Egg labels: what egg-zactly do they mean?

ON A RECENT TRIP TO THE GROCERY STORE, my brain became scrambled, if you will, at the task of buying eggs. Each dozen was littered with phrases touting reasons to buy it. (My personal favorite: “hand fed and watered with love.” Aw, I feel all warm and fuzzy inside.)

HERE’S THE RUNDOWN:

Conventional eggs come from hens raised in battery cages inside heated and air-cooled growing houses. Hens may have beaks “trimmed” to prevent pecking and cannibalism (probably a result of crowded living space and the inability to engage in normal behaviors). They are fed a high protein diet which could include animal proteins (chicken feathers, for example). This type of egg is the top selling egg type in the U.S. and also (or maybe because) it’s the cheapest.

USDA Regulated Terms:

Free-Range: Birds are raised in heated and air-cooled growing houses with access to the outdoors. Most hens do not go out. As Michael Pollan observed in The Omnivore’s Dilemma, at the farm he visited which raised organic, free-range chickens, the chickens were kept indoors until 5 weeks to keep them from getting sick (no antibiotics), but killed at 7 weeks. He never saw a chicken go outside. This term can appear by itself, meaning the hens are fed a traditional diet, or along with other terms such as “organic” or “vegetarian fed.”

Pastured/Pasture-Raised: Birds are raised outdoors using movable enclosures located on grass. Pasture-raised hens don’t eat just grass, but also worms, grubs, and seeds, as well as supplemental feed provided by the farmer. This term can appear by itself, meaning the hens are fed a traditional diet, or along with other terms such as “organic” or “vegetarian fed.”

Organic: Hens must be fed organic feed free of pesticides, fertilizers, hormones, and non-organic additives. Organic chicken feed contains no animal byproducts, genetically modified organisms, or synthetic amino acids. This term can appear by itself, meaning the hens are raised in traditional battery cages, or along with another term such as “free-range.”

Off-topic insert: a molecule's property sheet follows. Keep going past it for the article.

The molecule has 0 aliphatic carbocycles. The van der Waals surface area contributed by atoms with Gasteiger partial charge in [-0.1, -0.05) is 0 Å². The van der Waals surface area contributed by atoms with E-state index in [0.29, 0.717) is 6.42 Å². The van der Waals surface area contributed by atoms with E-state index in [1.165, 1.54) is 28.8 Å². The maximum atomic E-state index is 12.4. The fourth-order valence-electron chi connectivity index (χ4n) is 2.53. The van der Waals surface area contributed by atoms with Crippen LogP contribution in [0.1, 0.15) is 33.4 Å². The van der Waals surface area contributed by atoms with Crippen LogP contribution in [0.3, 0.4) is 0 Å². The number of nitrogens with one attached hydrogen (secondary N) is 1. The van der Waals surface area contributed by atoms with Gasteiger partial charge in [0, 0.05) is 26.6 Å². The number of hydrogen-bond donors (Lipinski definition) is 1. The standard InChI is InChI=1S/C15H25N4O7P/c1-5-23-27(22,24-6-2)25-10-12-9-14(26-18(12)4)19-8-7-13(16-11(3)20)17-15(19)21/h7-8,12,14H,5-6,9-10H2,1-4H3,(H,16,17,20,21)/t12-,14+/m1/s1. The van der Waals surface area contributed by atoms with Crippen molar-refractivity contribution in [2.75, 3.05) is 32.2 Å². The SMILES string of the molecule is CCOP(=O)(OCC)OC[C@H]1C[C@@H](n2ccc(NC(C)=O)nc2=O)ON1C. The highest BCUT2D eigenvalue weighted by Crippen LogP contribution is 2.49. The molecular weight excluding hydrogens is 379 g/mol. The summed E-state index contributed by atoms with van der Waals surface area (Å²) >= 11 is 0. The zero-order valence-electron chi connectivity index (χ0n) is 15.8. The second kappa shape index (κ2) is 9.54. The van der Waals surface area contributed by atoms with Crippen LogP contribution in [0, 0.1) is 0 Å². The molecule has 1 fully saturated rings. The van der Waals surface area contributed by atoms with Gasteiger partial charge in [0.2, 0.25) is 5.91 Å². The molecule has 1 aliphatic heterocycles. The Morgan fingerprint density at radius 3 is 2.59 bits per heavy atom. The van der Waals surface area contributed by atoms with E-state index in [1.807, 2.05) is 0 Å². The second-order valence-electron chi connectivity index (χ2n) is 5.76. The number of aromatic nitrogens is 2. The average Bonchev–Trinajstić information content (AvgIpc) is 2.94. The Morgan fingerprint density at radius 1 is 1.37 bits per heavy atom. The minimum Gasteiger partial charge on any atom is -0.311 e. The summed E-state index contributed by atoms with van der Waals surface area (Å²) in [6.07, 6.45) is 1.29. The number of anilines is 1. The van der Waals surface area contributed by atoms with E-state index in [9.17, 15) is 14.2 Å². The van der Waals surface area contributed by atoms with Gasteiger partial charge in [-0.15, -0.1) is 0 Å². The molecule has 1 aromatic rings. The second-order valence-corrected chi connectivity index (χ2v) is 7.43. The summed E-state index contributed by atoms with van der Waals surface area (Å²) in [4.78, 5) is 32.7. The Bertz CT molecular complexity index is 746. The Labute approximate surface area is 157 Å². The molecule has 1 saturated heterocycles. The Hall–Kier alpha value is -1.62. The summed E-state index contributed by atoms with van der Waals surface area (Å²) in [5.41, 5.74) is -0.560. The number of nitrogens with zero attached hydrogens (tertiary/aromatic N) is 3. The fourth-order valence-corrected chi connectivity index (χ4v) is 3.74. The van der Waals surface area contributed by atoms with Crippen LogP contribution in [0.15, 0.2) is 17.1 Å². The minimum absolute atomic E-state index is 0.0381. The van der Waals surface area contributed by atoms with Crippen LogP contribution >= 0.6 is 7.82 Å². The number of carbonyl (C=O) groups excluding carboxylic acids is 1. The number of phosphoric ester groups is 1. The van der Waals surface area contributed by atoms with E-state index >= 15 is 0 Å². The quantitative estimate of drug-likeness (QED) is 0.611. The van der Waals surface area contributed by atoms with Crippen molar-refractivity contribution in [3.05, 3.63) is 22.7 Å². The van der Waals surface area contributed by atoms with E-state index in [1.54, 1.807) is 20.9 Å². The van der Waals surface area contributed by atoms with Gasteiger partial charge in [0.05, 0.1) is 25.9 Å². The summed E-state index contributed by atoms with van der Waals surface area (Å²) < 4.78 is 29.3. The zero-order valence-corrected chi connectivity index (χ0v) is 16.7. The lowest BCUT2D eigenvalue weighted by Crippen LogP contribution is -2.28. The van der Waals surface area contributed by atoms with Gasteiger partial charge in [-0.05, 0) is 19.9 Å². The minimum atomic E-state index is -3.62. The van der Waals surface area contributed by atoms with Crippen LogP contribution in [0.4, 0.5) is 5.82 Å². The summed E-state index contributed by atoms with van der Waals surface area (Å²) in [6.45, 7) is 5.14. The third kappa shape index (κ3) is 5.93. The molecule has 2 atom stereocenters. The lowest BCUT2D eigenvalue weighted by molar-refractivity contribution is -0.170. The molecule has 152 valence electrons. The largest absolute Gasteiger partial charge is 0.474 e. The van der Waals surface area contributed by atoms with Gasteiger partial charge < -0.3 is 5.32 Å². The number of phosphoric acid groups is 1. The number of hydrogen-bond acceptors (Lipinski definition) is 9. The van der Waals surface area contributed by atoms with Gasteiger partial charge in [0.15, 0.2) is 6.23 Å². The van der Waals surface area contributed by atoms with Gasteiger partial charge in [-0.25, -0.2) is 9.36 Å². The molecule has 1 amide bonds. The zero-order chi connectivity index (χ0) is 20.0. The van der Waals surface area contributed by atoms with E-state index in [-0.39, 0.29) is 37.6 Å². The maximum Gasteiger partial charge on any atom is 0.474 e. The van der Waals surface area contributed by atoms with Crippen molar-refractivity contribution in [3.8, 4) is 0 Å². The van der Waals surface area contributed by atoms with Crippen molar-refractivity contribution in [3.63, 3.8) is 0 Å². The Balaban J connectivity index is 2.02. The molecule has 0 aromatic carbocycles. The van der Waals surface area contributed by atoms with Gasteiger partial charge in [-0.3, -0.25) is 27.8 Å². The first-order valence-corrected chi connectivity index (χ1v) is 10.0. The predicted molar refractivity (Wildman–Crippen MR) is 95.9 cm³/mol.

Antibiotic-Free: Hens are raised without the use of antibiotics. When hens are kept crowded in cages, as on factory farms, they are more prone to disease and are more likely to need antibiotics than hens able to roam. This term can appear by itself, meaning the hens are raised in traditional battery cages, or along with another term such as “free-range.”

Non-USDA Regulated Terms:

Vegetarian Feed: Hens are fed a diet free of animal by-products, such as beef tallow or chicken feathers. It also means the hens aren’t eating worms or grubs, indicating that the hens most likely aren’t spending time outdoors. (Chickens are omnivores and enjoy nice juicy worms.)

Cage Free: Hens aren’t kept in cages. That’s all. This term doesn’t necessarily mean the hens are spending time outdoors.

Humanely Raised/ Certified Humane: A non-government organization, Humane Farm Animal Care, has a certification process which includes no cages and hens having at least 1.5 square feet of floor space. Debeaking is allowed.

Omega-3: Pasture raised hens naturally get omega-3s in their diet through grasses. Non-pastured hens are fed flaxseed, algae, or fish oil, which raises the omega-3 content.

No Animal Fat in Feed: Some chickens have animal fat in their feed. Unless the label specifies otherwise, the feed could have animal fat.

Sufficient space to engage in natural behaviors: Hens are given more space. This is not a guarantee of humane treatment. Nor does it necessarily mean the hens did engage in natural behaviors.

DHA: Just as eggs high in omega-3 come from hens fed a diet high in omega-3, eggs with DHA come from hens fed a diet high in DHA (from perilla seeds, fish oil, or linseed oil for example).

No Steroids: The use of steroids in poultry is illegal in the U.S.

WHAT DID I BUY? I picked up a dozen from Vital Farms because the chickens  live outside in pasture 100% of the time, have a diet of 1/3 native grasses (supplemented by organic feed),  are all raised this way not just some chickens as a marketing ploy (cough, Giving Nature, cough.)

THE BOTTOM LINE: Read egg carton labels carefully and skeptically. The terms and phrases used might have different meaning when they’re combined rather than alone and some may have no real meaning at all beyond a marketing gimmick. Decide what’s important to you and buy accordingly.